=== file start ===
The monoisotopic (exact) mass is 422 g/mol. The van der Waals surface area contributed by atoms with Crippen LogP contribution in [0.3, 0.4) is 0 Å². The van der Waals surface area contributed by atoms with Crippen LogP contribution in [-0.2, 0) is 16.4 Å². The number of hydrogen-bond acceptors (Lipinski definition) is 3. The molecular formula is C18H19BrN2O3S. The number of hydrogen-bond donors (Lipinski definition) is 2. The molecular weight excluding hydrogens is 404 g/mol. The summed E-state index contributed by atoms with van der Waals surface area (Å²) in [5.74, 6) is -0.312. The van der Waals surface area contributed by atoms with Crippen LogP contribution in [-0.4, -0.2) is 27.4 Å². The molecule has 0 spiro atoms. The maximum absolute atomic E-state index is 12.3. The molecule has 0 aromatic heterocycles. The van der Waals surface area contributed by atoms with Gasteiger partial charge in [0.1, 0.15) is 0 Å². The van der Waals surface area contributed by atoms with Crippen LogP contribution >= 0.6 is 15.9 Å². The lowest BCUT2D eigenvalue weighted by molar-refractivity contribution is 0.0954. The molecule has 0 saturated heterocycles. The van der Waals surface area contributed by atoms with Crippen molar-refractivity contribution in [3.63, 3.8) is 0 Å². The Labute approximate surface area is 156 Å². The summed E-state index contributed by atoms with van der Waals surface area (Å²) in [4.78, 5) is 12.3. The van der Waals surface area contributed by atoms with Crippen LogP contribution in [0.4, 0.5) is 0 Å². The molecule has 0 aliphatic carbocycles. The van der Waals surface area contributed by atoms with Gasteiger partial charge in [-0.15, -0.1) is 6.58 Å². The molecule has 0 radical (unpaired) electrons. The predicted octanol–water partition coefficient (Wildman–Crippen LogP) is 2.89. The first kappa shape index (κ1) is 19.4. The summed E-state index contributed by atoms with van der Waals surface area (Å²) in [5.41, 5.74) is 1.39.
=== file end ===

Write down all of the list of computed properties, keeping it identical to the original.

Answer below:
The monoisotopic (exact) mass is 422 g/mol. The van der Waals surface area contributed by atoms with Crippen LogP contribution in [0.3, 0.4) is 0 Å². The van der Waals surface area contributed by atoms with Crippen LogP contribution in [-0.2, 0) is 16.4 Å². The number of hydrogen-bond acceptors (Lipinski definition) is 3. The molecular formula is C18H19BrN2O3S. The number of hydrogen-bond donors (Lipinski definition) is 2. The molecular weight excluding hydrogens is 404 g/mol. The summed E-state index contributed by atoms with van der Waals surface area (Å²) in [5.74, 6) is -0.312. The van der Waals surface area contributed by atoms with Crippen LogP contribution in [-0.4, -0.2) is 27.4 Å². The molecule has 0 spiro atoms. The maximum absolute atomic E-state index is 12.3. The molecule has 0 aromatic heterocycles. The van der Waals surface area contributed by atoms with Gasteiger partial charge in [0.1, 0.15) is 0 Å². The van der Waals surface area contributed by atoms with Crippen LogP contribution >= 0.6 is 15.9 Å². The lowest BCUT2D eigenvalue weighted by molar-refractivity contribution is 0.0954. The molecule has 0 saturated heterocycles. The van der Waals surface area contributed by atoms with Crippen molar-refractivity contribution in [3.63, 3.8) is 0 Å². The Labute approximate surface area is 156 Å². The summed E-state index contributed by atoms with van der Waals surface area (Å²) in [4.78, 5) is 12.3. The van der Waals surface area contributed by atoms with Crippen LogP contribution in [0.4, 0.5) is 0 Å². The molecule has 0 aliphatic carbocycles. The van der Waals surface area contributed by atoms with Gasteiger partial charge in [-0.15, -0.1) is 6.58 Å². The molecule has 0 radical (unpaired) electrons. The predicted octanol–water partition coefficient (Wildman–Crippen LogP) is 2.89. The first kappa shape index (κ1) is 19.4. The summed E-state index contributed by atoms with van der Waals surface area (Å²) in [5.41, 5.74) is 1.39.